David Bourget (Western Ontario)
David Chalmers (ANU, NYU)
Rafael De Clercq
Ezio Di Nucci
Jonathan Jenkins Ichikawa
Jack Alan Reynolds
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European Journal of Philosophy 14 (3):349-372 (2006)
The view that the content of experience is conceptual is often felt to conflict with the empiricist intuition that experience precedes thought, rather than vice versa. This concern is explicitly articulated by Ayers as an objection both to McDowell and Davidson, and to the conceptualist view more generally. The paper aims to defuse the objection in its general form by presenting a version of conceptualism which is compatible with empiricism. It proposes an account of observational concepts on which possession of such a concept involves more than the ability for perceptual discrimination, but less than the capacity to employ the concept in inferences: it consists in the capacity to perceptually discriminate objects with the awareness that one is discriminating as one ought. This understanding of concept-possession allows us make sense of experiences' having conceptual content without supposing that the subject must grasp the relevant concepts prior to having those experiences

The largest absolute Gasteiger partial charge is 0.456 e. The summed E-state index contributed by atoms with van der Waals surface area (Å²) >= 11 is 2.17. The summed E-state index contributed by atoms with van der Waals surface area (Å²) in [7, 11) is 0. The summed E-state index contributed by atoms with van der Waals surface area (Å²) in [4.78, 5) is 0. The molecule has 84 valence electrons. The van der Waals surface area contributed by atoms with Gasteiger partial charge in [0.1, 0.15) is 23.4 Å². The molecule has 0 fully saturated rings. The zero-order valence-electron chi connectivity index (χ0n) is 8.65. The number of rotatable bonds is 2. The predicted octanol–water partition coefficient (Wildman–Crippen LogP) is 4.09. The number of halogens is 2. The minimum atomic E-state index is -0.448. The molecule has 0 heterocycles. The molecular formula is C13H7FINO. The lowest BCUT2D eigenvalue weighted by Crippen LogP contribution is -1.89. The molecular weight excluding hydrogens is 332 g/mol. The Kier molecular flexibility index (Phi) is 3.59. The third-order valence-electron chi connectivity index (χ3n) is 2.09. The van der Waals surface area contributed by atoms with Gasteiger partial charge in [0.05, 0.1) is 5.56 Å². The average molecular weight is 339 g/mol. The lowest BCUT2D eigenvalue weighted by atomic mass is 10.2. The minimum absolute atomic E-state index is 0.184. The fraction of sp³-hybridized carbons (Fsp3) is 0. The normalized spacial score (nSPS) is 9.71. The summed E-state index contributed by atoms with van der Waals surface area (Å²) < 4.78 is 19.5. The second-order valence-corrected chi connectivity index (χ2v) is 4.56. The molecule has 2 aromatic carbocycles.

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References found in this work BETA
Gareth Evans (1982). Varieties of Reference. Oxford University Press.
Alva Noë (2005). Action in Perception. The MIT Press.
Jerry A. Fodor (1998). Concepts: Where Cognitive Science Went Wrong. Oxford University Press.
John McDowell (1994). Mind and World. Cambridge: Harvard University Press.
Citations of this work BETA
Kevin Connolly (2014). Which Kantian Conceptualism (or Nonconceptualism)? Southern Journal of Philosophy 52 (3):316-337.
Colin McLear (2014). The Kantian (Non)‐Conceptualism Debate. Philosophy Compass 9 (11):769-790.
Hannah Ginsborg (2008). Was Kant a Nonconceptualist? Philosophical Studies 137 (1):65 - 77.
Nathan Bauer (2012). A Peculiar Intuition: Kant's Conceptualist Account of Perception. Inquiry 55 (3):215-237.
Michael Luntley (2010). Expectations Without Content. Mind and Language 25 (2):217-236.
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